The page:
The Perspective Project is a non-profit social enterprise with a niche in connecting mental-health-based artwork with the general public. Through the use and application of art, The Perspective Project seeks to improve mental health literacy by breaking down social stigmas.
The non-profit works alongside artists whose works’ feature or critically engage with relevant mental health topics. Through this initiative, the Perspective Project is able to build a community and active dialogue with not only the artists involved, but with their audience and viewers as well. In doing so, they raise awareness for not only mental health, but they also present art in a way that is more accessible to the average consumer.
Saira Jayne Jones is a mixed media artist who works in collaboration with the Perspective Project, using drawing, painting, and poetry as a means to express her mental health narrative. Her clever use of a blend of different media encompasses an impressive array of emotions and introspection.
For Jones, art serves as an outlet through which she can vehemently express raw emotions — emotions that she hopes others can so openly express, too.
Jones has a history in working with mental-health-based organizations, having started one herself. Artifacts is a nonprofit art organization premised on raising not only awareness for mental health, but also creating social change, similar in scope to both The Perspective Project and Arts Help.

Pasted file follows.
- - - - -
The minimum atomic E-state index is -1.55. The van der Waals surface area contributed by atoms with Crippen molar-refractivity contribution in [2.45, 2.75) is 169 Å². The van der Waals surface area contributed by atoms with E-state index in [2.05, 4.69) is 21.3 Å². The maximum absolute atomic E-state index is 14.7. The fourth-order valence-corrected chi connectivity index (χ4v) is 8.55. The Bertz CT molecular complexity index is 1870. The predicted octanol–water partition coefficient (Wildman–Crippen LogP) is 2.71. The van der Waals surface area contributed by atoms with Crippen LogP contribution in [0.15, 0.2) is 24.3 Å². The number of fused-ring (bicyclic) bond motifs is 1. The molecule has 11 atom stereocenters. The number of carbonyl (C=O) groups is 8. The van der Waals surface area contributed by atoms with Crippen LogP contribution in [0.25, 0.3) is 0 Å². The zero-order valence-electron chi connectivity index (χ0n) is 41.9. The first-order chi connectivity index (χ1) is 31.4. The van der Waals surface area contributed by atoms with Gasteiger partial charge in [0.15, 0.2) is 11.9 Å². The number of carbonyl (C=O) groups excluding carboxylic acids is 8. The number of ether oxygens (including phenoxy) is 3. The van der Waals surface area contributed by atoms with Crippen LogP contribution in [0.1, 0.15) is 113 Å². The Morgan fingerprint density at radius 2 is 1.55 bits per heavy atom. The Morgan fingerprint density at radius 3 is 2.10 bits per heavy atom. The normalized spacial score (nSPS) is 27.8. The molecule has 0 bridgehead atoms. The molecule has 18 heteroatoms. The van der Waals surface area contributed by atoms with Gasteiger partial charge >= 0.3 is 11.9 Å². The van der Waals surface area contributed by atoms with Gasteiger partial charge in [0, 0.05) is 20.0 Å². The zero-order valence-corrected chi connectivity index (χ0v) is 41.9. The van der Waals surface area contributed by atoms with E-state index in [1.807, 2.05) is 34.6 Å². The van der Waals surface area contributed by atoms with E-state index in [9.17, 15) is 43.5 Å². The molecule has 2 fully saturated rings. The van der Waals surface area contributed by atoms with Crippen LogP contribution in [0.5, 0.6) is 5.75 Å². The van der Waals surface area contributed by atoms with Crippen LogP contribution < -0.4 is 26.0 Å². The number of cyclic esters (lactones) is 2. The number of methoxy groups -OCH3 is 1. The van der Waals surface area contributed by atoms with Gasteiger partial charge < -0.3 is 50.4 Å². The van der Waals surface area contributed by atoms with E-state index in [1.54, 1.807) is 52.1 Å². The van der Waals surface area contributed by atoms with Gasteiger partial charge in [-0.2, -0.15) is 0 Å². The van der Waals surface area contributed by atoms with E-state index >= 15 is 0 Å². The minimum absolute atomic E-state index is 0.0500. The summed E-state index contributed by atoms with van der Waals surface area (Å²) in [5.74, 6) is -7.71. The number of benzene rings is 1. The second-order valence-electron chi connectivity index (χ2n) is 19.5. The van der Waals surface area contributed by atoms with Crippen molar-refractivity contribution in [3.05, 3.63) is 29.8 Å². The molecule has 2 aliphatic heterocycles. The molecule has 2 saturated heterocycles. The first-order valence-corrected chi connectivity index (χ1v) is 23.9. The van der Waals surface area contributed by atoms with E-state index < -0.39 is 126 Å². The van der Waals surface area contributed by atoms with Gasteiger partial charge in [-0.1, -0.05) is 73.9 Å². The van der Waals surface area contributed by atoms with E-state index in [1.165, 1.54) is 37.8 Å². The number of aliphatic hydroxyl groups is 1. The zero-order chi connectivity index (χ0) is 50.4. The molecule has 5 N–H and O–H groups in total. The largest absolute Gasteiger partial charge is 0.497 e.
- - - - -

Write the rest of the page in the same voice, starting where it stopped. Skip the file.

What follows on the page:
“At Artifacts, we say we want to BE the difference because being the difference makes it tangible and personal,” says Jones.
Artifacts utilizes art exhibitions, presentations, poetry discussions, and workshops as a vehicle to both inspire and mobilize mental health literacy.
In an interview with the Perspective Project, Jones’ discusses her piece Mind Vomit, a painting in which the viewer can visibly see the myriad of not only colours, but also emotions on display. Jones utilizes varying degrees of colour to express different emotions: yellow for anxiety, red for pain, orange for anger, blue for sadness, and green for shame.
As per Jones’ explanation, the individual in the painting is an empty body. The pieces protruding from the person’s head is the mind “vomit,” so to speak. The “vomit” is a physical release of thoughts and emotions that would have been otherwise pent up inside. She explains: “When there’s things going on in your mind, you can’t really projectile vomit anywhere. There’s no way of getting it out apart from finding some kind of outlet that’s good for you.” For Jones, art is that outlet.
The Perspective Project, Saira-Jayne Jones, as well as Artifacts feed into the United Nations 17 Sustainable Development Goals, namely Good Health and Well-Being. The UN’s third SDG encompasses not only physical health and well-being, but mental health as well. It prioritizes essential health services being readily accessible to everyone, regardless of socioeconomic status, age, sex, ethnicity or sexual orientation.
Mental health and physical health beget the other, and thus should be equally prioritized.
See more of Saira-Jayne Jones’ work here.